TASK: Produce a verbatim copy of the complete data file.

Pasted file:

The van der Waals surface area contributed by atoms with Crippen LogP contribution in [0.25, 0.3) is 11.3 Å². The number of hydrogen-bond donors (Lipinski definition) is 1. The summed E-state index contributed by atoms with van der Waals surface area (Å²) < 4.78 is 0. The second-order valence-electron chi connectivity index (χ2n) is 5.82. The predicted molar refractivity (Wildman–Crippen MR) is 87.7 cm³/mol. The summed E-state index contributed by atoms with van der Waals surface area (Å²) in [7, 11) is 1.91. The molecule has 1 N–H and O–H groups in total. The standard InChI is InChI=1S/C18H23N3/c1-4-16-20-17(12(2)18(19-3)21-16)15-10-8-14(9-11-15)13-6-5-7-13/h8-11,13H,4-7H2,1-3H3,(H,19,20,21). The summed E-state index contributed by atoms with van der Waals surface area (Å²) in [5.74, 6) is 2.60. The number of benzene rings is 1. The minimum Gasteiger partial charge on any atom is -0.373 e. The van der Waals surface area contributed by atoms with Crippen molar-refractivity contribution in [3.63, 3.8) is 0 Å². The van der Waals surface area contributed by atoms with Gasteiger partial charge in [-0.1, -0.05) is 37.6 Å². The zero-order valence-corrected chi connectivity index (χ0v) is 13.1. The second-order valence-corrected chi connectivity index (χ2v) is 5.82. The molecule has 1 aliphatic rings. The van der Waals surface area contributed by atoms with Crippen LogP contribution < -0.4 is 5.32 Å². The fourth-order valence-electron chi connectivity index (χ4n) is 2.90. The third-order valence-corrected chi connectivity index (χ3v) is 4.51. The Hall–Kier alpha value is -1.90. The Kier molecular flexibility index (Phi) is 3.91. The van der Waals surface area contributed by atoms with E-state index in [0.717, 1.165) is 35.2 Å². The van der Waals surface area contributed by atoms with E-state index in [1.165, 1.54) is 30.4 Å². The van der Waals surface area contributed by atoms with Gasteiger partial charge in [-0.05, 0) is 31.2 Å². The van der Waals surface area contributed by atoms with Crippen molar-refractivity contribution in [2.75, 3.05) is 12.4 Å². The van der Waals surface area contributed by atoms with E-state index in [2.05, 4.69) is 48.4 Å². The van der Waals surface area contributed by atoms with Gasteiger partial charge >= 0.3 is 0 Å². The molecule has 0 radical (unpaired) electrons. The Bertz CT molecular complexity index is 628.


The van der Waals surface area contributed by atoms with Crippen LogP contribution in [0.25, 0.3) is 11.3 Å². The number of hydrogen-bond donors (Lipinski definition) is 1. The summed E-state index contributed by atoms with van der Waals surface area (Å²) < 4.78 is 0. The second-order valence-electron chi connectivity index (χ2n) is 5.82. The predicted molar refractivity (Wildman–Crippen MR) is 87.7 cm³/mol. The summed E-state index contributed by atoms with van der Waals surface area (Å²) in [7, 11) is 1.91. The molecule has 1 N–H and O–H groups in total. The standard InChI is InChI=1S/C18H23N3/c1-4-16-20-17(12(2)18(19-3)21-16)15-10-8-14(9-11-15)13-6-5-7-13/h8-11,13H,4-7H2,1-3H3,(H,19,20,21). The summed E-state index contributed by atoms with van der Waals surface area (Å²) in [5.74, 6) is 2.60. The number of benzene rings is 1. The minimum Gasteiger partial charge on any atom is -0.373 e. The van der Waals surface area contributed by atoms with Crippen molar-refractivity contribution in [3.63, 3.8) is 0 Å². The van der Waals surface area contributed by atoms with Gasteiger partial charge in [-0.1, -0.05) is 37.6 Å². The zero-order valence-corrected chi connectivity index (χ0v) is 13.1. The second-order valence-corrected chi connectivity index (χ2v) is 5.82. The molecule has 1 aliphatic rings. The van der Waals surface area contributed by atoms with Crippen LogP contribution < -0.4 is 5.32 Å². The fourth-order valence-electron chi connectivity index (χ4n) is 2.90. The third-order valence-corrected chi connectivity index (χ3v) is 4.51. The Hall–Kier alpha value is -1.90. The Kier molecular flexibility index (Phi) is 3.91. The van der Waals surface area contributed by atoms with E-state index in [0.717, 1.165) is 35.2 Å². The van der Waals surface area contributed by atoms with E-state index in [1.165, 1.54) is 30.4 Å². The van der Waals surface area contributed by atoms with Gasteiger partial charge in [-0.05, 0) is 31.2 Å². The van der Waals surface area contributed by atoms with Crippen molar-refractivity contribution in [2.75, 3.05) is 12.4 Å². The van der Waals surface area contributed by atoms with E-state index in [2.05, 4.69) is 48.4 Å². The van der Waals surface area contributed by atoms with Gasteiger partial charge >= 0.3 is 0 Å². The molecule has 0 radical (unpaired) electrons. The Bertz CT molecular complexity index is 628.